Warner on the potential risks of institutional metrics

May 27, 2019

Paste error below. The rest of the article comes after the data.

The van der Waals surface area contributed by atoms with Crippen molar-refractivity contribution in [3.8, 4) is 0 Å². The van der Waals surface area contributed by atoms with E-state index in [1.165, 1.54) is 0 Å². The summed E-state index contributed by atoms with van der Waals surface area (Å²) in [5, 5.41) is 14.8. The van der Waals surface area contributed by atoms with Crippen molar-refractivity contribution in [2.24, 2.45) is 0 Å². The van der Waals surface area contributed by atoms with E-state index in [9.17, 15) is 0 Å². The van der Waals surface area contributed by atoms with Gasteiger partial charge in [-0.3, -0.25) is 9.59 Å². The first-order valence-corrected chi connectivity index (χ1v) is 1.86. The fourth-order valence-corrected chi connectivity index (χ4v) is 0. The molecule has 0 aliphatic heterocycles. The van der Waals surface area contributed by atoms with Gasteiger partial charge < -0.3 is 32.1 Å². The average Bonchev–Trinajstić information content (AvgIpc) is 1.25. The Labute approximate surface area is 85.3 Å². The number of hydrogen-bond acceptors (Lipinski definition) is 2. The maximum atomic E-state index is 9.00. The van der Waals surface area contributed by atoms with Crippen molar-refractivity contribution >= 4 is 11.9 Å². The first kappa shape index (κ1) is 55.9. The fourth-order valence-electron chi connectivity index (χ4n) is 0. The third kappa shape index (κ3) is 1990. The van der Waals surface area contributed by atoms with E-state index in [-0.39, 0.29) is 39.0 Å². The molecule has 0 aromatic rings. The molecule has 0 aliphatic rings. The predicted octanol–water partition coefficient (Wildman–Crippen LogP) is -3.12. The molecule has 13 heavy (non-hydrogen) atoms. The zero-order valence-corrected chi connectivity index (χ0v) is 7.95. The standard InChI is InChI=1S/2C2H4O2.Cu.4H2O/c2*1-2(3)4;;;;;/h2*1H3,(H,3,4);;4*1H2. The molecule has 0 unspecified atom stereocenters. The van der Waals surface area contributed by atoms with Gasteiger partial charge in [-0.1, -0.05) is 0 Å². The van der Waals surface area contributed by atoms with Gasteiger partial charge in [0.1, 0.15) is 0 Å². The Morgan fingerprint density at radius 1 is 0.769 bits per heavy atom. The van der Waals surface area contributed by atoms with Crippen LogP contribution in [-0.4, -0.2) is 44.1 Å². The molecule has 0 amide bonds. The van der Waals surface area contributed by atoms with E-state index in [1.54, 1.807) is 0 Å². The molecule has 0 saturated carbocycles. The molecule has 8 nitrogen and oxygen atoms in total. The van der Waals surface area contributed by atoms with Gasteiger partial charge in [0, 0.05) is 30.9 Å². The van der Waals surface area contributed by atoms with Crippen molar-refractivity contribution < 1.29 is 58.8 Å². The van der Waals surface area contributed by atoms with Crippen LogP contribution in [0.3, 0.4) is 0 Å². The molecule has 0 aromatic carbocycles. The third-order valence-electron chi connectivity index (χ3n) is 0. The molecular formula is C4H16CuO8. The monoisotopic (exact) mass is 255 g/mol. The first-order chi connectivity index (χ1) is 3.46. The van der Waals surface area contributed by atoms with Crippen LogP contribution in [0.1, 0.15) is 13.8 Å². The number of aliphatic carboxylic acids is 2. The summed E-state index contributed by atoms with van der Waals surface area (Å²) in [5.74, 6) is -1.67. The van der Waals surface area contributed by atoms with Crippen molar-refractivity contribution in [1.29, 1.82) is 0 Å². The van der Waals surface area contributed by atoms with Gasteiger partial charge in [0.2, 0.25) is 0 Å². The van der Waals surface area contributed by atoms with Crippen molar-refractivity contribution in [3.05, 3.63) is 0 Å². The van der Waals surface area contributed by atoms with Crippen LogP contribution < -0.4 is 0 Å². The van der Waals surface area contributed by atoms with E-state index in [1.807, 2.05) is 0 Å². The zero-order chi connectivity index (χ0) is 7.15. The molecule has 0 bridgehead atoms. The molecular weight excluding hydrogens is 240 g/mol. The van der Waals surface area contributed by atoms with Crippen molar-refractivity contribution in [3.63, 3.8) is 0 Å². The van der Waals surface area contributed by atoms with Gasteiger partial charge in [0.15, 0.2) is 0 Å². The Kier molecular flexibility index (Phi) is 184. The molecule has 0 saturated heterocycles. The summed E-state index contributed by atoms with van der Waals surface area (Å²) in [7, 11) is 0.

“Metrical cynicism,” arbitrary data, and the uncritical acceptance of historical data as a predictor of future trends are some of the more glaring issues around the higher education sector’s heavy reliance on metrics, writes John Warner. The author levels his most biting critique against metrical cynicism, a scenario in which administrators and faculty realize the uselessness of a given metric while pretending that it is meaningful. The danger with metrical cynicism, reasons Warner, is that it risks undermining potentially useful data. Warner also addresses the dangers of applying outcomes-related frameworks to intangible, iterative learning processes such as writing, reasoning, and critical thinking. He concludes that a degree’s value must be measured according to terms—and metrics—that people find useful and trustworthy. Inside Higher Ed (International)